Global Task Force calls for consistent standard of care guidelines for treating adults with cochlear implants


The formation of a new global Task Force was recently announced, marking the next step in the creation of ‘Living Guidelines’ to set the standard of care for adult cochlear implantation (CI).                  

The Task Force aims to create a consistent global standard of care for adults with severe to profound hearing loss, to access referral pathways and treatment with cochlear implants. Currently only 5% of those who may benefit from a cochlear implant receive one, often due to lack of clear guidelines amongst medical professionals.1

This independent Task Force consists of cochlear implant users and key hearing experts from surgical and audiology backgrounds, representing more than 22 countries. The Task Force will engage with the Cochlear Implant International Community of Action (CIICA), representing cochlear implant users, other consumer organizations and professional societies to ensure the perspectives of adults with hearing loss are included in the process.

The project goal is to create global living practice guidelines and guidance that can be adapted and adopted in country, to optimize the standard of care for adults eligible for CI. As ‘living’ guidelines, they can be updated continuously as new evidence becomes available, as a real-time repository of guidelines under the governance of the Task Force.

In 2021 The WHO World Report on Hearing called for an overall 20% increase in the effective coverage of adults with hearing loss that use hearing aids and cochlear implants.2 These living guidelines, and the work of the Task Force, will build on existing evidence including the systematic literature search conducted for the International Consensus Paper1 on the use of cochlear implants as the minimum standard of care for adults with bilateral severe, profound, or moderate sloping to profound hearing loss, published in JAMA Otolaryngology–Head & Neck Surgery in 2020. 

Leo De Raeve, Task Force Co-Chair, commented:

‘This initiative to create living practice guidelines for CI is significant because it involves key stakeholders from subject matter experts to CI Users across the globe. They will contribute to and support the effective development and dissemination of a set of accurate, consistent guidelines. These practice guidelines can be adapted and adopted in any country, to optimize the care for adults eligible for CI.’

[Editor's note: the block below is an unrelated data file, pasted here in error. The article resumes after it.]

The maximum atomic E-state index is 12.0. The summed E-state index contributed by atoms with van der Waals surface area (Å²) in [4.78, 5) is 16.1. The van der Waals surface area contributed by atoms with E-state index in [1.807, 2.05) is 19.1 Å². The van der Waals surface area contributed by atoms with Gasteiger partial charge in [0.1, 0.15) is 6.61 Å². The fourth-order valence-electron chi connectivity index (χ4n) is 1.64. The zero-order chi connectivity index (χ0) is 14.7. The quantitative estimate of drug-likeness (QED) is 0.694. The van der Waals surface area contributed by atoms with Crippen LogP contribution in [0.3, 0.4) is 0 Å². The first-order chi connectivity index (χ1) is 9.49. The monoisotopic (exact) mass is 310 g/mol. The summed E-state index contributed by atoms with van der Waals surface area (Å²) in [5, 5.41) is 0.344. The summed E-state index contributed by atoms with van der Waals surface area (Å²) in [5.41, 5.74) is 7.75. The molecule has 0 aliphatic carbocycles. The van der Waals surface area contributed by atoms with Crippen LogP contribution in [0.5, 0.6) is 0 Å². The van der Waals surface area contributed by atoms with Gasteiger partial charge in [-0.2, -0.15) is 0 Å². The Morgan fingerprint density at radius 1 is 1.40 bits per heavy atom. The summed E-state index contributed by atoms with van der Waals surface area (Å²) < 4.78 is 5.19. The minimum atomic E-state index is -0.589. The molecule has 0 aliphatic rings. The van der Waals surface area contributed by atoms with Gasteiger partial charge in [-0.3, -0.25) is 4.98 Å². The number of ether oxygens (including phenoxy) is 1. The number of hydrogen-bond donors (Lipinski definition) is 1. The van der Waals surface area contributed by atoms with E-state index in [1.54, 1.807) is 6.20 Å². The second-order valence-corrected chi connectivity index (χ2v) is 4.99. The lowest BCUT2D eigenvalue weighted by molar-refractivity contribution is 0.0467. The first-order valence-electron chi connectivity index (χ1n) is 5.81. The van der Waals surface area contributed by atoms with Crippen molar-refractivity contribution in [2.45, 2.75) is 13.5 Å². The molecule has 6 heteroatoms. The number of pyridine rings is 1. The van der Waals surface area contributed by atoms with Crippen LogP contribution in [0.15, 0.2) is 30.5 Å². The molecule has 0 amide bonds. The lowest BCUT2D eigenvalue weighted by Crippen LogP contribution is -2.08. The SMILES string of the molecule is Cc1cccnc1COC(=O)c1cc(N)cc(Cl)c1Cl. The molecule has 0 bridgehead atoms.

The process is supported by Health Technology Analysts, an independent healthcare consultancy, who will coordinate the Task Force and provide technical expertise to facilitate the development of the guidance and guidelines.

To view more information on the Living Guidelines Project, including methodology and objectives, click here.

About the Task Force and CIICA

Cochlear Implant International Community of Action (CIICA) is an exciting new global community of cochlear implant user and family advocacy groups and individuals who support a shared vision of closing the global access gap in cochlear implant provision and ensuring lifelong support for all who could benefit. The community of organizations and individuals value the opportunity for a new way of working for cochlear implant advocacy groups and the opportunity to make a difference. Working together, the aim is to make CIICA a shared and trusted space for collaboration to strengthen users, including children and young people, in advocacy work.  CIICA currently has 75 organizations and over 336 individuals from 47 countries. 

The Task Force is guided by three Co-Chairs:

Meredith A. Holcomb, AuD, CCC-A

Director, Hearing Implant Program, Associate Professor Department of Otolaryngology, University of Miami, Miller School of Medicine, Ear Institute.

Leo De Raeve, PhD

Acting Chair of CIICA (Cochlear Implant International Community of Action).

Ángel Ramos Macías, MD

Professor, University of Las Palmas. School of Medicine, Department of Otolaryngology – Head and Neck Surgery and Maxillofacial

The Chairs are supported by Task Force Members comprised of an additional 47 experts in the field of cochlear implant use, including audiologists and ear, nose and throat specialists from 22 countries.

The Chairs are supported by Task Force Members comprised of an additional 47 experts in the field of cochlear implant use, including audiologists and ear, nose and throat specialists from 22 countries.